The point is that a complete BI strategy must be developed from more than just the top down or technology perspective. Strategy must also be considered from a bottom-up perspective and identify specific needs and processes, including those not well-served by traditional large-scale data warehouses (ie. most end users just want corporate data in Excel). Tactical BI solutions that provide independent self-service insight directly to the line of business users have to be a critical piece of a BI strategy.

    • Business Intelligence (BI) refers to skills, processes, technologies, applications and practices used to support decision making.

      BI technologies provide historical, current, and predictive views of business operations. Common functions of Business Intelligence technologies are reporting, OLAP, analytics, data mining, business performance management, benchmarking, text mining, and predictive analytics.
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  • Many organizations have data warehouses which integrate operational systems into one place and, they produce some reports from them. Although they may have differing degrees of maturity, organizations have the right to claim that they have the BI systems in place. But there is a big difference between having a data warehouse that is obviously disconnected from the decision-making process and having a BI program that is integrated into all aspects of the business and decision-making process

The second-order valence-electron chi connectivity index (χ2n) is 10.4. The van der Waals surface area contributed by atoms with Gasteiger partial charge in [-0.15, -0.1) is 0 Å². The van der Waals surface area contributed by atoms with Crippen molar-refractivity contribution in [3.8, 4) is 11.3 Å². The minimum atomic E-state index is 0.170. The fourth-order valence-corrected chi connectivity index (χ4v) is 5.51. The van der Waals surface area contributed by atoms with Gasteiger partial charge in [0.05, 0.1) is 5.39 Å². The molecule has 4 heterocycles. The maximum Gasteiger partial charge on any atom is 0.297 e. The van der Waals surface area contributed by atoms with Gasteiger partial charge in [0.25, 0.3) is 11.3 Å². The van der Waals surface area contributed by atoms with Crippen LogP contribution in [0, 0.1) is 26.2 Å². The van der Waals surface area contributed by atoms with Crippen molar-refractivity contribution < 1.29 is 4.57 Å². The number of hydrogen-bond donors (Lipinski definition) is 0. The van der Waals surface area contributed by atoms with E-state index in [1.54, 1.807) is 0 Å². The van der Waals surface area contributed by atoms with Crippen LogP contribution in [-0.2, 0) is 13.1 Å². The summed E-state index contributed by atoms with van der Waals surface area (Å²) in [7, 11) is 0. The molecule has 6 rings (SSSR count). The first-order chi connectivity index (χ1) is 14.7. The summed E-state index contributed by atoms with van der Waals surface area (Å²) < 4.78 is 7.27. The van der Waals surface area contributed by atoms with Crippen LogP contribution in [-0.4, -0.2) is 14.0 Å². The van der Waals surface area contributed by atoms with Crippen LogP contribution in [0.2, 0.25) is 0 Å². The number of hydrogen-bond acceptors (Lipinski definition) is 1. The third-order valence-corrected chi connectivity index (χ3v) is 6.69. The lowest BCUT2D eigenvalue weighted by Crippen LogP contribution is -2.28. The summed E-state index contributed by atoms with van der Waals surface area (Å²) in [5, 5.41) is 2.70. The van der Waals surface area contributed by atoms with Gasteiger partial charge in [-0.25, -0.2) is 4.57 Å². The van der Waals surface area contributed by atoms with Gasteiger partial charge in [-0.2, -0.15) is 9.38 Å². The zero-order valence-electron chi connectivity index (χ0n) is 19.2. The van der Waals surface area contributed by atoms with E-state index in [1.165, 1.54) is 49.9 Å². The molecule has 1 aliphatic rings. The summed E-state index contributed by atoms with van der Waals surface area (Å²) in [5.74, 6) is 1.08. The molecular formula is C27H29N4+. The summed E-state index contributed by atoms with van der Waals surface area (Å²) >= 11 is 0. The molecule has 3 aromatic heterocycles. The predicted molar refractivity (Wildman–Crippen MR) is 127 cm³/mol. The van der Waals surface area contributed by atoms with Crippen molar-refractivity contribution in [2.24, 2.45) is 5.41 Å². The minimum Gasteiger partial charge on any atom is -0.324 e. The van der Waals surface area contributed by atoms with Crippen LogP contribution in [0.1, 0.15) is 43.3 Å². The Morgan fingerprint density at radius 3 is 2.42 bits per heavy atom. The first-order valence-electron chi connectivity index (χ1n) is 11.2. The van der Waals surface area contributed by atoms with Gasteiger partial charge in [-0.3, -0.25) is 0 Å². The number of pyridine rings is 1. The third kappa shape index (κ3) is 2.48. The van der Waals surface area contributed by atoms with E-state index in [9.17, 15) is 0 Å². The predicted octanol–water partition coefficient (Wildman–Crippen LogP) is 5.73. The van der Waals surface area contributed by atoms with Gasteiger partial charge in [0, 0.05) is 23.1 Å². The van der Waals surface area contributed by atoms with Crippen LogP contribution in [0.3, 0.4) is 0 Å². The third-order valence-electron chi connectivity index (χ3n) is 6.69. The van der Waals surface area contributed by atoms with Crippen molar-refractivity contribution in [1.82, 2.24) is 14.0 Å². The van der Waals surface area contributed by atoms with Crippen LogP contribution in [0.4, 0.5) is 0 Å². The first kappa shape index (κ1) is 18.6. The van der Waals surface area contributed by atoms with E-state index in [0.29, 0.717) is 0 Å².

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  • it is a good article everyone should use this
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  • Business intelligence (BI) technology gives business users the ability to access, analyze, and
    share information within an organization. BI is taking on an increasingly strategic role as more
    organizations look for ways to tap into the valuable data stored in their operational systems. BI is for every type of businesses, start-up etc.

    A strategic Business Intelligence platform puts the right information in the right hands at the right time,
    and gives managers and executives the ability to test various scenarios for business spending and investments while monitoring important operational drivers of
    company performance.

  • Every enterprise user needs Business intelligence strategy for making better business decisions.Business intelligence technologies are helpful for gathering, storing, analyzing, and providing access to data.